For the first time also, one of our major problems in this part of the world, is not that we have insufficient availability of food, but we now have too much. We can observe too, that the quality of our food has changed and become highly processed to fit in with our “busy” lives. We also turn to food, not just to satisfy our nutritional needs but to satisfy deep seated emotional needs. We often eat because we are bored, angry, depressed, anxious or simply because we cannot sit still. As a consequence, obesity has become a major problem and in Ireland, we may soon have the most obese population in Europe. We all know that obesity is bad for your heart and lungs, your ability to use glucose as a fuel (type 11 diabetes), your joints, your energy levels and your overall sense of wellness. What was not understood until recently, is that obesity is an important cause of cancer and contributor to inflammatory disease. Recent studies are suggesting that as many as one in five cases of cancer are now linked to obesity. With certain types of cancer (e.g. oesophageal cancer) obesity may be involved in as much as forty percent of cases. Obesity is also associated with an increased risk of inflammatory disease such as atherosclerosis (causing plaque build-up in blood vessels), arthritis, asthma and type two diabetes. It is now apparent, that obesity itself is an inflammatory process. What this means in simple terms, is that obesity activates the immune system. Cells of the immune system don’t like fat accumulation and they invade fatty tissue. This in turn produces excess factors which cause cell growth and may promote cancer (essentially an abnormality of cell growth) and other diseases.
The good news is that there are some straightforward ways in which we can rectify the situation and restore important balance to our lives. To the previously mentioned appropriate eating, exercise, smoking cessation and reducing alcohol, we need to also promote taking time out and actively relaxing. Actively relaxing may at first seem a contradiction in terms, but put simply, it means taking active steps to relax and restore balance and control to your whole being. It means also learning to be more at ease with oneself and trying to live more completely in each moment. There are many ways to do this, meditation or mindfulness are very useful, but taking time out for yourself, be it in hobbies, past times or simply sitting still are important as well. You should to do this every day and preferably be “unavailable” for at least thirty minutes every day. This requires discipline and time for it to have an effect. However, there are many reliable studies showing that meditation or mindfulness practice re-sets your nervous system, your hormones and immune system and helps to restore normal regulation and wellbeing. However, you cannot reverse the habits of a lifetime in a few weeks or even months. It takes time for balance to be restored and your regulatory pathways to be returned to what nature has designed over hundreds of thousands of years. Eat well, exercise well and relax well (but preferably not with a cup of coffee!).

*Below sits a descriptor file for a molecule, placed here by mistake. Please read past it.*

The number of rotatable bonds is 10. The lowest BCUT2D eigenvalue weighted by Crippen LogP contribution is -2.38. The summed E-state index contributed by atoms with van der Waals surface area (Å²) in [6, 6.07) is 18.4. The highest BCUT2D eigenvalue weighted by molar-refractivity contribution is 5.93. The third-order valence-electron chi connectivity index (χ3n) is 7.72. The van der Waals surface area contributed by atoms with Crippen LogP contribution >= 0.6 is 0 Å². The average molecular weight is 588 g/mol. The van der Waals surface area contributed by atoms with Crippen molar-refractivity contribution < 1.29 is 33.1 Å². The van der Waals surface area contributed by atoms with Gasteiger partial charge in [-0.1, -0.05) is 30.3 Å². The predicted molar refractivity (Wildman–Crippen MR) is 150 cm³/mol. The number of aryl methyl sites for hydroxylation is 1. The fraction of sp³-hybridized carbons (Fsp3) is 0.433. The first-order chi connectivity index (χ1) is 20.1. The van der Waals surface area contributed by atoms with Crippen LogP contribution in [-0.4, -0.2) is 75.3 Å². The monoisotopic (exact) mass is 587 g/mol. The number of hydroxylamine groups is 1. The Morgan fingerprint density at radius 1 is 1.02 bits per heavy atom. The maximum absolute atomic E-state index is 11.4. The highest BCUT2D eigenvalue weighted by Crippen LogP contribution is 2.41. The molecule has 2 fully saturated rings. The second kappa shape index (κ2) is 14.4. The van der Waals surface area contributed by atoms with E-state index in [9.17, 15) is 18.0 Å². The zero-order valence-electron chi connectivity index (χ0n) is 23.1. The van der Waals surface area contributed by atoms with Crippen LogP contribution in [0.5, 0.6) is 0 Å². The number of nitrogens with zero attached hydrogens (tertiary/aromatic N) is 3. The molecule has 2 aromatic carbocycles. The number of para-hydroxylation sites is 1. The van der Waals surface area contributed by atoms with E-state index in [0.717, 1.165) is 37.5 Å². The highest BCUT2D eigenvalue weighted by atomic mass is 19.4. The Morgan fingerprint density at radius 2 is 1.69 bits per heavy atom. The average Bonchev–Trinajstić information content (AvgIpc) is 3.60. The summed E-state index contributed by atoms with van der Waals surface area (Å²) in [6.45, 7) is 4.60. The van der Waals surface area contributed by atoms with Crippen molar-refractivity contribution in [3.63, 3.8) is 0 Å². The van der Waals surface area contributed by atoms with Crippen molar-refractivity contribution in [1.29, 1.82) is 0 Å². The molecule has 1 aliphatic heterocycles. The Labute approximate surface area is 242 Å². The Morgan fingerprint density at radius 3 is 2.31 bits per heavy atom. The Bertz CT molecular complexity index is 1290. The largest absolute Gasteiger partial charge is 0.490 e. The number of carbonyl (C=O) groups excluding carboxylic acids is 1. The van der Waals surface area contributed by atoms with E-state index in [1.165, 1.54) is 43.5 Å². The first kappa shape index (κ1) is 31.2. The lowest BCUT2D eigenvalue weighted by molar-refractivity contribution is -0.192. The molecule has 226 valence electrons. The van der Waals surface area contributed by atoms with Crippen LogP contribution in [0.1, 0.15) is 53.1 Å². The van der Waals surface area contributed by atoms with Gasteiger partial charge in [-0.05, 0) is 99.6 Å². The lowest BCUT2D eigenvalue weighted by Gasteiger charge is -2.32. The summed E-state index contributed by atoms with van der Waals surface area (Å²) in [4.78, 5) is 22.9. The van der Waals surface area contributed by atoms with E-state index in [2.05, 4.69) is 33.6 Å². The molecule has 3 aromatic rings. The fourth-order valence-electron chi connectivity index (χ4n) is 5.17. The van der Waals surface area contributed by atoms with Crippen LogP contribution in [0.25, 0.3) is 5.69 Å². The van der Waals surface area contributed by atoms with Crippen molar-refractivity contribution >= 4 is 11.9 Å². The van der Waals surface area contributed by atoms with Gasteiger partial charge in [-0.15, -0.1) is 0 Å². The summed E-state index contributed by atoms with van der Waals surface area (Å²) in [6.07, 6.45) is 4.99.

(Prof Jackson is a Health and Fitness Consultant at Body Health and Fitness, Sandyford, Dublin.)